Needless to say, work in a chemistry laboratory for my degree was “interesting”, but the unenviable title of “Mr Smashy Smashy” went to someone else – my housemate, not me. This I regarded as a win! As soon as I could, I swapped lab work for Computational Chemistry, where I used computer models to simulate reactions or materials.
To my surprise this led to my being offered a Ph.D. position studying materials for photovoltaic solar cells. My sight had been gradually deteriorating throughout my University years, but in the first year of my Ph.D., the deterioration rate dramatically increased. I began to rely on text-to-speech software as magnification ceased to be sufficient for me to read conventionally. I often joke that I’ve written a doctoral thesis, but I’ve never read it.
My clean energy related Ph.D. allowed me to start working for a hydrogen fuel cell technology company. I completed a Graduate Training Scheme and then was sent to London to complete a Postgraduate Certificate in Intellectual Property Law at Queen Mary’s. This was a pre-requisite for my current role in the Intellectual Property department managing the firm’s patents.
Perseverance and problem solving were crucial in overcoming the challenges my eyesight presented in academia and at work. I was always determined to find a way, even if I didn’t know what that was going to be at the outset. I guess it’s these same qualities that have also enabled my climbing.
All through undergraduate, my Ph.D. and afterwards I had been climbing in my spare time. I’d made a group of good friends through the University Mountaineering Club and I’d been away climbing with them all over Europe. As my sight had deteriorated, my friends had started to help guide me. They started with small suggestions at first, then more frequent and more detailed instructions were needed as I had lost more and more of my sight.
For me parity of effort is really important. I don’t want to be ‘taken out climbing’, I want to contribute as much as everyone else in the team. If my friends are helping me by directing, then I need to find a way to pull my weight. The best example of this metaphor is when I took it literally. We organised an expedition to Greenland and one of the best ways I could contribute to the team was to carry all the heavy equipment. I would exhaust myself so that my friends were fresher and more able to perform tasks I couldn’t help with, like map reading and fixing the fiddly stove. I always volunteer to do the things I can, so I can accept help with the things which are hard because of my eyes, and everyone has still contributed equally.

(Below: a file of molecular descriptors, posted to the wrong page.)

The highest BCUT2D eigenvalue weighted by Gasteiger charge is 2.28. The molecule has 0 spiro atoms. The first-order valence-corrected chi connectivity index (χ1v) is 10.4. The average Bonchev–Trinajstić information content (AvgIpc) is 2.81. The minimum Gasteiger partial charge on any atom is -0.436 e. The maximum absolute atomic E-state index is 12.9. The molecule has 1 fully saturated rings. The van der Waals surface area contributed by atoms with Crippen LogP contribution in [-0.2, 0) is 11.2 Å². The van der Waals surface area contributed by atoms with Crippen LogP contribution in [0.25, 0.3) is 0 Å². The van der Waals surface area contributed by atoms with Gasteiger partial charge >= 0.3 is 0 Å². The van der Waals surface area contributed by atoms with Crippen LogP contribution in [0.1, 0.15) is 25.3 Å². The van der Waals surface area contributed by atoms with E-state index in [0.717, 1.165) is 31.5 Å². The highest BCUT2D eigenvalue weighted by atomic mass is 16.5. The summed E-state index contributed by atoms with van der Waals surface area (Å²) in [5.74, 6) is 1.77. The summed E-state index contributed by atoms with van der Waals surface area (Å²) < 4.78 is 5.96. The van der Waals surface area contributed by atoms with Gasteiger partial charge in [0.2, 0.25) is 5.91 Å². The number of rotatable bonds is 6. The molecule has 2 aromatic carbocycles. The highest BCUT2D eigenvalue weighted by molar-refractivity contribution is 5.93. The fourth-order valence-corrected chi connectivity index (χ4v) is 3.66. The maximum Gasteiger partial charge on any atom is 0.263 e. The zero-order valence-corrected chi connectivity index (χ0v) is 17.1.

So, I guess it’s the combination of attitude, the years of experience and teamwork that had led me to the base of the Old Man of Hoy, to climb this 137m tall freestanding sandstone pillar rising straight up out of the ocean in the Orkney archipelago. It overhangs on every side and there is no easy way to the top. Fortunately, my misgivings about the weather were ill founded and whichever deity controlled the weather that day smiled upon me and in mid-afternoon I started the climb.
The crux is a section called “The Coffin” a small shoulder-width slot capped by an overhang. With no holds to pull on I had to jam my hands into the crack above the roof and torque them, before contorting the rest of my body into a ball to attain the critical foothold. Meanwhile the roiling waves were crashing below me and sea birds were wheeling overhead. I like the fact that moments like this in climbing demand such total focus from you, forcing you to concentrate and try your hardest. I made it through this and the other subsequent tests which the climb presented.
While I am not one for displays of exuberance, those who know me well could see my satisfaction as I crested the top of the tower as the sun set beneath me.
Jesse’s ascent of the Old Man of Hoy is the focus of Alastair Lee’s multi-award-winning documentary ‘Climbing Blind’. It’s available to watch until April 2021…